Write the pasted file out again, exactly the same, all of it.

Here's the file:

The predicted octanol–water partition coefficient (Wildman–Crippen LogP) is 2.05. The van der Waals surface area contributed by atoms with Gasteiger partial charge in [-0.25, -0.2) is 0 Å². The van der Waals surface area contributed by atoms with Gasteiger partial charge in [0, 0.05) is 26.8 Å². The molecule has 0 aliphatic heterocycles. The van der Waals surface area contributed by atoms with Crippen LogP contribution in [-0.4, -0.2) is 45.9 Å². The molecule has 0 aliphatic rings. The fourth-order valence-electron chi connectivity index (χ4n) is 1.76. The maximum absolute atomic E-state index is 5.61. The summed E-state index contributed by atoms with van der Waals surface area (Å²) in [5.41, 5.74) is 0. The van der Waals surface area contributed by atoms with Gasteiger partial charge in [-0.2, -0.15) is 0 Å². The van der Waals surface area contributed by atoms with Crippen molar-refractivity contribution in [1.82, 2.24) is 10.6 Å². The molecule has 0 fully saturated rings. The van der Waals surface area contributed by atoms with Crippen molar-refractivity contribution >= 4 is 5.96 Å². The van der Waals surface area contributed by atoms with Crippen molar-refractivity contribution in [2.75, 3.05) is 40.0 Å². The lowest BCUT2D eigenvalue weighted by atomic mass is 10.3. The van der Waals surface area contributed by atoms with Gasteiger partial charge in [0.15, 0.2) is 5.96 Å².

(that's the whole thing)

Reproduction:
The predicted octanol–water partition coefficient (Wildman–Crippen LogP) is 2.05. The van der Waals surface area contributed by atoms with Gasteiger partial charge in [-0.25, -0.2) is 0 Å². The van der Waals surface area contributed by atoms with Gasteiger partial charge in [0, 0.05) is 26.8 Å². The molecule has 0 aliphatic heterocycles. The van der Waals surface area contributed by atoms with Crippen LogP contribution in [-0.4, -0.2) is 45.9 Å². The molecule has 0 aliphatic rings. The fourth-order valence-electron chi connectivity index (χ4n) is 1.76. The maximum absolute atomic E-state index is 5.61. The summed E-state index contributed by atoms with van der Waals surface area (Å²) in [5.41, 5.74) is 0. The van der Waals surface area contributed by atoms with Gasteiger partial charge in [-0.2, -0.15) is 0 Å². The van der Waals surface area contributed by atoms with Crippen molar-refractivity contribution in [1.82, 2.24) is 10.6 Å². The molecule has 0 fully saturated rings. The van der Waals surface area contributed by atoms with Crippen molar-refractivity contribution >= 4 is 5.96 Å². The van der Waals surface area contributed by atoms with Crippen molar-refractivity contribution in [2.75, 3.05) is 40.0 Å². The lowest BCUT2D eigenvalue weighted by atomic mass is 10.3. The van der Waals surface area contributed by atoms with Gasteiger partial charge in [0.15, 0.2) is 5.96 Å².